This is a biggie for me. I love athleticism and potential, and I love when they flash on the field. I am the kid that traded for Javale McGee every year in NBA 2K just because he could jump high and was tall. The Buffs may have more impactful players to play than N.J. Falo and Grant Watanabe, but none are more exciting or more important to the team going forward. And that's just the linebacking corps. Isaiah Oliver has flashed on the boundary corner spot (maybe more so than Ahkello Witherspoon) and Nick Fisher looks to be the next Chidobe at the nickel back spot (fair warning- I love Nick Fisher). On the D-line, the JuCo products have paid off big time, with Jordan Carrell and Leo Jackson playing a lot of snaps. Blake Robbins hasn't gotten a lot of play, and I'd like to see what we have with him going forward. He has a great frame and seemed to show out well for Arizona State. There's no reason for Eddy Lopez's absence other than injury, so hopefully he gets that cleared up and gets up there. In general, I would like to see the D-line rotate a lot more bodies, as I think there's a lot of good young pieces. Of course, I can't forget about my boi, Michael Matthews. His frame and motor could make a difference.
And that's just the defense. On offense, there are some exciting pieces that I'd like to see more of. The most obvious name to mention is Patrick Carr, the super speedy freshman running back. He can truly be a game-breaker, and many fans have been frustrated with his lack of inclusion. His redshirt is burned, but he lines up on probably 10 snaps. The first play against Oregon State, Carr takes it 20 yards, but it's called back on an ineffective holding penalty and we essentially don't hear from him again. Use him much like Donovan Lee, put him out in space any way you can and watch him work. It's baffling to me. If I had my way, I would have at least 20 snaps with Cara and Frazier in the backfield. Both can catch and run, setting up the play action, and Frazier bulldozing a path for the roadrunner to burst through gets me entirely too excited. But I digress. The only other big suggestion I have about the personnel going forward is the use of tight end, specifically Dylan Keeney. The Gazelle (start using it, people) has been criminally underutilized. They targeted him in the contest against the Sun Devils, but after he dropped a ball that was poor but catchable in the end zone, it seems like Lindgren lost faith. He's big and he's fast and I'm impatient, dammit! Let him loose!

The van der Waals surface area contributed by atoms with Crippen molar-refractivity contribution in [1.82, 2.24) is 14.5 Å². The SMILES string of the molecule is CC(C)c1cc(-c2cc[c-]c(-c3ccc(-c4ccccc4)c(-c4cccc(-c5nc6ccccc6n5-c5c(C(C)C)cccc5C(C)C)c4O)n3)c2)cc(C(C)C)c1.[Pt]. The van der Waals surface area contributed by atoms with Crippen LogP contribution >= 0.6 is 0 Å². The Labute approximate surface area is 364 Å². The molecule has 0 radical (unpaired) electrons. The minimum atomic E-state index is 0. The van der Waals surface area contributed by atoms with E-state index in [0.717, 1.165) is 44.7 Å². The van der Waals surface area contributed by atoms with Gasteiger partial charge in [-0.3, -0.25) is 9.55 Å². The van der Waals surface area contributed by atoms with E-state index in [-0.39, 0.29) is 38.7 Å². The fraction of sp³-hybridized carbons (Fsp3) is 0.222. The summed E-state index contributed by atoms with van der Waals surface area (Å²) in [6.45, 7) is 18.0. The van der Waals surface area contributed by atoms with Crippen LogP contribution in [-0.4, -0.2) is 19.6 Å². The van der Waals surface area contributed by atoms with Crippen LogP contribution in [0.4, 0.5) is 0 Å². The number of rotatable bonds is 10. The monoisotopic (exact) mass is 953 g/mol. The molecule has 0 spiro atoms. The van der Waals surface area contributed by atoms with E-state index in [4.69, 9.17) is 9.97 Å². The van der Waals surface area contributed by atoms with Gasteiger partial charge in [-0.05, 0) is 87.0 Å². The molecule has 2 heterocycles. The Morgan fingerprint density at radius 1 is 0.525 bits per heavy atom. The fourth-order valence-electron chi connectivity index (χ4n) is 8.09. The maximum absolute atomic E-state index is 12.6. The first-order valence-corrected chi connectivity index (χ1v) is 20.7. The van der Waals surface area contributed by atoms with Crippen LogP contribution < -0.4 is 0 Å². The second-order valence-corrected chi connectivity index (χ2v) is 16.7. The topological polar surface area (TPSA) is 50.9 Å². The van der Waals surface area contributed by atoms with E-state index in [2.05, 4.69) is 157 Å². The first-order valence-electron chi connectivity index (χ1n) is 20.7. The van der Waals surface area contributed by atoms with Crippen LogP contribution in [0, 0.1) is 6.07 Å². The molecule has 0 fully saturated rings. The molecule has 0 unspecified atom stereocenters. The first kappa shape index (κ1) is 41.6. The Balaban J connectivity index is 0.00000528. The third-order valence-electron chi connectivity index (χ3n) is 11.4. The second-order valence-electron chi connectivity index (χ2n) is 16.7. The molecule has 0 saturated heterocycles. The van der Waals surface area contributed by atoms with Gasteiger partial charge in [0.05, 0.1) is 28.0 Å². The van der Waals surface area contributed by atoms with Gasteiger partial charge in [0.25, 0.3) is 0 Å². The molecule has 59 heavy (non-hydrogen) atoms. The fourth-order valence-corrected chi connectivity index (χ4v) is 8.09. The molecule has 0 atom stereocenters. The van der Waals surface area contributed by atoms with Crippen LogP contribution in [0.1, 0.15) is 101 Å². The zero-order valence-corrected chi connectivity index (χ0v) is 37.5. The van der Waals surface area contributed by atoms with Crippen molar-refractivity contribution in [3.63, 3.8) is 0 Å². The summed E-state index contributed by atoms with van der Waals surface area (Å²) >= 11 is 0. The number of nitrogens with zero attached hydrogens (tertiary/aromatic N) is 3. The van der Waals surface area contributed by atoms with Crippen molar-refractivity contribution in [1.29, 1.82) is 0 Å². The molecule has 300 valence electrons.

Bet the House Money
I think Leavitt's already ahead of me on this one. I don't know if you made it to the end of the Oregon State game (first off, congrats, that was tough), but after the offense hung the defense out to dry to stop the Beavers for 10 straight minutes, the mad man started sending six about every play. And guess what? It worked. Mitchell's completion percentage dropped like a rock and he got rattled. Jim Leavitt sold out to stop something, behavior we haven't seen from CU coaches in quite some time. While it's not ideal to go through the whole season like that, as it usually signals a lack of personnel or a lack of faith in personnel, the Buffs are facing five of the best teams in the country, and it does them no good to get beat slowly. Onside kicks, fake punts, jumping every ball in coverage, creating every opportunity to make a play. Sure, they might get burned, but CU is not in a position to win most of these games right now (Wazzu might be the exception). If any of these teams actually start losing to CU, we can't revisit the subject, but for now, pedal to the medal. We should run so many reverses that a draw up the middle seems like the trick play. Not really, but you get the point. I guess it's the point of the whole article. The Buffs have nothing to lose. Basically, what I laid out may lead to some terrible losses, probably to Stanford and Utah. But man, it would be fun to see an open, fast offense and a defense that attack the ball. This team can't be afraid to lose to close out the season. Which means they can't be afraid to win. Play loose, have fun, and I think we'd all be surprised at what might happen.